Use of Social Networking Sites for Recruiting and Selecting in the Hiring Process

  •  Marysol Villeda    
  •  Randy McCamey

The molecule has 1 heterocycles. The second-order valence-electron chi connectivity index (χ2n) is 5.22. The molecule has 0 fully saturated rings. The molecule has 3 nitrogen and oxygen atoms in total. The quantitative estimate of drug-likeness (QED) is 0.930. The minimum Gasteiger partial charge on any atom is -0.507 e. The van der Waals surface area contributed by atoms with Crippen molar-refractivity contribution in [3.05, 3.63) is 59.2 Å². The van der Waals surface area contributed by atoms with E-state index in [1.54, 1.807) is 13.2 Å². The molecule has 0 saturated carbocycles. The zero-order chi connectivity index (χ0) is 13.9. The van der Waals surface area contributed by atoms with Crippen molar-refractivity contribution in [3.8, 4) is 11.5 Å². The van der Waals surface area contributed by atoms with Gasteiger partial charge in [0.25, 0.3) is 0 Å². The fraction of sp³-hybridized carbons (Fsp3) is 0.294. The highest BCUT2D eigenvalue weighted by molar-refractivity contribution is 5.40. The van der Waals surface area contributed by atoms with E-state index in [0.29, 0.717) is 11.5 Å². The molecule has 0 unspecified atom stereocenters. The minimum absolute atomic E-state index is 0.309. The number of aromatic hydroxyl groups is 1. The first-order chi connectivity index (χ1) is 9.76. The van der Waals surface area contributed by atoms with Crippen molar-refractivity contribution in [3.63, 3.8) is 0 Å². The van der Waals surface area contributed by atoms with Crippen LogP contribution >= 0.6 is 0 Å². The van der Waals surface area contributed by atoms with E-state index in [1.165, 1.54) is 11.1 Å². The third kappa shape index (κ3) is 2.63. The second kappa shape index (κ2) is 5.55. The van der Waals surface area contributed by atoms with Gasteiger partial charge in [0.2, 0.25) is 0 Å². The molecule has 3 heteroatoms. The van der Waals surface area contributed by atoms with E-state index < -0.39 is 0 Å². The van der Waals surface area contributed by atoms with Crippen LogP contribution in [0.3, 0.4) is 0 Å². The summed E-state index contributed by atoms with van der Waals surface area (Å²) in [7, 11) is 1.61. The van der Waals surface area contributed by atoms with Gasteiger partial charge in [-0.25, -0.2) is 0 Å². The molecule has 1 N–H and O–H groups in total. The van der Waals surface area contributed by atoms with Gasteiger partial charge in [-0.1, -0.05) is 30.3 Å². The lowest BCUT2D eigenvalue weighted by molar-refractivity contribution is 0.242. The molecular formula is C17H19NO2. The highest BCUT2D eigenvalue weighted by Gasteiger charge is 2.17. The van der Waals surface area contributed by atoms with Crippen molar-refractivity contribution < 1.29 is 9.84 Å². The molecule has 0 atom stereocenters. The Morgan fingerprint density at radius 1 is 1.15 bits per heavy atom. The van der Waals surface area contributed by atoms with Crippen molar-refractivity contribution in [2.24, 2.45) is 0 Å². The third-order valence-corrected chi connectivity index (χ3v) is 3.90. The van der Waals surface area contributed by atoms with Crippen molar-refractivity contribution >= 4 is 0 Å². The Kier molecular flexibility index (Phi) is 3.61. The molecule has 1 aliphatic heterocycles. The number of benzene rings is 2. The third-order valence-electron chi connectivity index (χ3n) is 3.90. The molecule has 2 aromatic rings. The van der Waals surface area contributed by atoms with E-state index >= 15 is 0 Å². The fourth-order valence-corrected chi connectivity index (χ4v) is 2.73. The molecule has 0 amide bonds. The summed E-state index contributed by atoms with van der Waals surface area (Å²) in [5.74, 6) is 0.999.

Business’ departments are already taking advantage of the convenience of technology, while global competition continues to demand creativity in terms of how employers acquire human capital. Thus leading to the question, how can employers take full advantage of technology in the hiring process? For instance, social networking sites (SNS) are being explored as an additional tool for recruiting and selecting the best-suited employees. Even though all types of businesses are taking the initiative to attempt the integration of SNS into their hiring process, many may still lack understanding on how candidate experience influences employer brand image, in addition to its actual benefits and risks. Through the analysis of peer-reviewed journals and other reliable sources concerning the effect of SNS on recruiting and selecting employees, we have found many benefits in the recruiting process, while SNS used in the selecting process could bring further challenges to employers. For instance, lower cost and time per hired employee, ability to reach a high number of possible applicant especially younger generations, ability to attract passive job applicants, and the inclusion of a supplementary method for employee performance predictions are the most important benefits SNS presents to the overall hiring process. On the contrary, legal issues, inability to attract a diverse pool of candidates, the lack of reliability and validity of such platforms, and the overall accuracy of information obtained are risks and pitfalls of the combination of SNS and the hiring process. After examination, we conclude that SNS should be used in recruiting and selecting of employees, but employers should not solely rely on such platforms. Employers greatly benefit from the unbiased information concerning SNS, but as time progresses and processes evolve, further research is always needed in order to reinforce or challenge earlier findings.

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